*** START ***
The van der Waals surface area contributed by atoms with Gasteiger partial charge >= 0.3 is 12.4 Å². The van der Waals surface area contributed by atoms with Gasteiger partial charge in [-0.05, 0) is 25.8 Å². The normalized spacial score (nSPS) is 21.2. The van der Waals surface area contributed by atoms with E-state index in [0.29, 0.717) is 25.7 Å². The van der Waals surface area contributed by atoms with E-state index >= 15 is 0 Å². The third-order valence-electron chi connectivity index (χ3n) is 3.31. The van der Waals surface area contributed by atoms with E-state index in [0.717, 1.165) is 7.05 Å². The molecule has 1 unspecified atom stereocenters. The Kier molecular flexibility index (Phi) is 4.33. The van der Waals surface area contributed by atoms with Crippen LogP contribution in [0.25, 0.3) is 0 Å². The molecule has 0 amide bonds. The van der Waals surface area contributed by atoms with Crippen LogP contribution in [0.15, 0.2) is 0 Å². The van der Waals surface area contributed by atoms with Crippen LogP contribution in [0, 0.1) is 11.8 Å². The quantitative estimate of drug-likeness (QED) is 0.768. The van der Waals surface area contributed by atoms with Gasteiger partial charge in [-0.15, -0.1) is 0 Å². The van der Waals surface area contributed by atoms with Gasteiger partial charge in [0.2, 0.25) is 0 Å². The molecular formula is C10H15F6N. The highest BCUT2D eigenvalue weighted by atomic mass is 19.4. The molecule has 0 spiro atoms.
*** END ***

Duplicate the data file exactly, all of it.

The van der Waals surface area contributed by atoms with Gasteiger partial charge >= 0.3 is 12.4 Å². The van der Waals surface area contributed by atoms with Gasteiger partial charge in [-0.05, 0) is 25.8 Å². The normalized spacial score (nSPS) is 21.2. The van der Waals surface area contributed by atoms with E-state index in [0.29, 0.717) is 25.7 Å². The van der Waals surface area contributed by atoms with E-state index >= 15 is 0 Å². The third-order valence-electron chi connectivity index (χ3n) is 3.31. The van der Waals surface area contributed by atoms with E-state index in [0.717, 1.165) is 7.05 Å². The molecule has 1 unspecified atom stereocenters. The Kier molecular flexibility index (Phi) is 4.33. The van der Waals surface area contributed by atoms with Crippen LogP contribution in [0.25, 0.3) is 0 Å². The molecule has 0 amide bonds. The van der Waals surface area contributed by atoms with Crippen LogP contribution in [0.15, 0.2) is 0 Å². The van der Waals surface area contributed by atoms with Crippen LogP contribution in [0, 0.1) is 11.8 Å². The quantitative estimate of drug-likeness (QED) is 0.768. The van der Waals surface area contributed by atoms with Gasteiger partial charge in [-0.15, -0.1) is 0 Å². The van der Waals surface area contributed by atoms with Gasteiger partial charge in [0.2, 0.25) is 0 Å². The molecular formula is C10H15F6N. The highest BCUT2D eigenvalue weighted by atomic mass is 19.4. The molecule has 0 spiro atoms.